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‘Yellow Card Strategy’ shines for Christ on World Cup stage

>> by Alan Brant  

Baptist Press writer


photo: Wilson  Hunter Student volunteer Grant Gilliam raises a yellow card—resembling what a referee uses to call a rule violation in a soccer match—to get the attention of a soccer fan near Rio de Janeiro’s Maracana Stadium. Gilliam and his teammates, from left, Bianca Brandao and Stephanie Silva, a student at Oklahoma Baptist University, shared the Gospel before a World Cup match.

photo: Wilson Hunter
Student volunteer Grant Gilliam raises a yellow card—resembling what a referee uses to call a rule violation in a soccer match—to get the attention of a soccer fan near Rio de Janeiro’s Maracana Stadium. Gilliam and his teammates, from left, Bianca Brandao and Stephanie Silva, a student at Oklahoma Baptist University, shared the Gospel before a World Cup match.

RIO DE JANEIRO (BP)—With 64 soccer matches contested by 736 players on 32 teams in 12 cities, the month-long 2014 FIFA World Cup in Brazil is the most watched sporting event in the world.

In addition to the 1 billion people tuning in around the globe, an estimated 600,000 visitors converged on Rio de Janeiro and the 11 other host cities in Brazil to watch and cheer for their country’s team. Other visitors to Rio, however, had another goal in mind—sharing the message of Jesus Christ with those who have never heard the Gospel.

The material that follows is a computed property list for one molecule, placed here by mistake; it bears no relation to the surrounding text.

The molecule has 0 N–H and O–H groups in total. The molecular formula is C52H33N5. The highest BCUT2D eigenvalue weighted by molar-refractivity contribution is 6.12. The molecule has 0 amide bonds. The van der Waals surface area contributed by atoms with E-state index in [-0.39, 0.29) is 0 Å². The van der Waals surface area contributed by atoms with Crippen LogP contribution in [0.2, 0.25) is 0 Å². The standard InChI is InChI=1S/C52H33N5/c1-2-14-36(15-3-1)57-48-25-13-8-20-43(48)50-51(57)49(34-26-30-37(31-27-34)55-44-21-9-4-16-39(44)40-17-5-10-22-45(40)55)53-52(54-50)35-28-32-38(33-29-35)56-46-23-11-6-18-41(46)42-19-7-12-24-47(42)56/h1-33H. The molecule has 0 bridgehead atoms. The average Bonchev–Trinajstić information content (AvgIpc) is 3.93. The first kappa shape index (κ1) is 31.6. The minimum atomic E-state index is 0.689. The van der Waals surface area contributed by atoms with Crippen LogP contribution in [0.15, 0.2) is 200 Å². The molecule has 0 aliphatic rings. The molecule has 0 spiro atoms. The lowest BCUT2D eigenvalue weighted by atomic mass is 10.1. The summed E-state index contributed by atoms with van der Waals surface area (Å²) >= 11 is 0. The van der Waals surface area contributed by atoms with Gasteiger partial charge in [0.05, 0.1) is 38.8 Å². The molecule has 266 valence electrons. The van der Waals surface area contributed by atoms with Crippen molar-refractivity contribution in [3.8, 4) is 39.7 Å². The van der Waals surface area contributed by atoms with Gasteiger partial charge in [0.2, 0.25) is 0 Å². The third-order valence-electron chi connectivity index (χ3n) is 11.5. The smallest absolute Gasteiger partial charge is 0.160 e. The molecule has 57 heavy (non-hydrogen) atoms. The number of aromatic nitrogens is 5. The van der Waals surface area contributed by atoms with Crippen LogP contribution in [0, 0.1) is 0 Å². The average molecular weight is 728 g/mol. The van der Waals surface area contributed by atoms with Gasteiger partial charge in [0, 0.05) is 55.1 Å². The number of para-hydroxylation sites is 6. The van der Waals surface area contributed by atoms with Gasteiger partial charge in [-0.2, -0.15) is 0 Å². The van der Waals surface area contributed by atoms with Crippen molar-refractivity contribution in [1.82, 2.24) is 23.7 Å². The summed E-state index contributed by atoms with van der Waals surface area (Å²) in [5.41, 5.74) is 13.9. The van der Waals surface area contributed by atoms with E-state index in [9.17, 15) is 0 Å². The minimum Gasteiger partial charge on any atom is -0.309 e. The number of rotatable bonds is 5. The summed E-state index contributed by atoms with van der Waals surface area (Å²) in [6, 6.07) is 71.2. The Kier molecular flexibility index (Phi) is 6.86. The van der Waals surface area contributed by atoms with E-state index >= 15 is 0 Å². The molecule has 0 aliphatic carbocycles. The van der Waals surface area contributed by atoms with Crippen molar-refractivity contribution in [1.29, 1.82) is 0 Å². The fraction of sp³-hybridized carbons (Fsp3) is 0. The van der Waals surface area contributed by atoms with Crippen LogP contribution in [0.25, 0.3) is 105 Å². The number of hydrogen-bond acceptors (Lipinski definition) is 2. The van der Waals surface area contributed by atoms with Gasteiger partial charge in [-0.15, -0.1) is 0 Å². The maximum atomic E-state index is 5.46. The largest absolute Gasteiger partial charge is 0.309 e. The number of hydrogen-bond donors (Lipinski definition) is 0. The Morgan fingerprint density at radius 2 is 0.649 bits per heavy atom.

A team of 11 Southern Baptist college students and two student ministry leaders traveled to Rio de Janeiro for the World Cup as part of the International Mission Board’s (IMB) student mobilization efforts to partner with Brazilian Baptists in outreach during the world-famous soccer tournament. The students, their Brazilian co-workers and some IMB missionaries spent two weeks witnessing in communities around Rio and evangelizing near the city’s Maracanã stadium, where tens of thousands of fans attended World Cup matches twice a week during the June 12-July 13 competition.

After arriving in Rio, the student volunteers spent time learning about a specialized witnessing technique developed by the Brazilian Baptist Home Mission Board. Diogo da Cunha Carvalho, coordinator of evangelistic strategies for Brazilian Baptists’ domestic missions efforts, helped to develop the “Yellow Card Strategy” for Brazilian churches to use at a regional soccer competition in 2013.

In soccer, Carvalho explained, a yellow card is displayed by a referee as a warning or caution to a player regarding conduct that could lead to expulsion from the match (signified by a red card).

“It’s a sign to the player that he is getting very close to severe consequence for his actions,” Carvalho said. “This visual understanding is the perfect direct approach for witnessing against the backdrop of a soccer match.”

Carvalho demonstrated the witnessing technique, which begins by approaching someone and raising a yellow card while blowing a whistle—just like a soccer referee. This warning, though, is a message from God, the Baptist volunteer tells the person.

“In Brazil, probably 90 percent of the people said ‘yes’ when asked if they wanted to hear the Gospel,” Carvalho said. “With such an interest in the Word, we took a direct approach like this yellow card.”

After receiving permission to explain the message, the approach led to a “goodness” test, Carvalho explained. Here, the presenter showed, through a series of questions, how all people are sinners according to the Bible and fall short of being “a good person.” Then, the believer shared the reality of the Good News.

“We talked about the Law to emphasize the seriousness of sin, but introduced the Good News through the act of love that God did for us,” Carvalho said.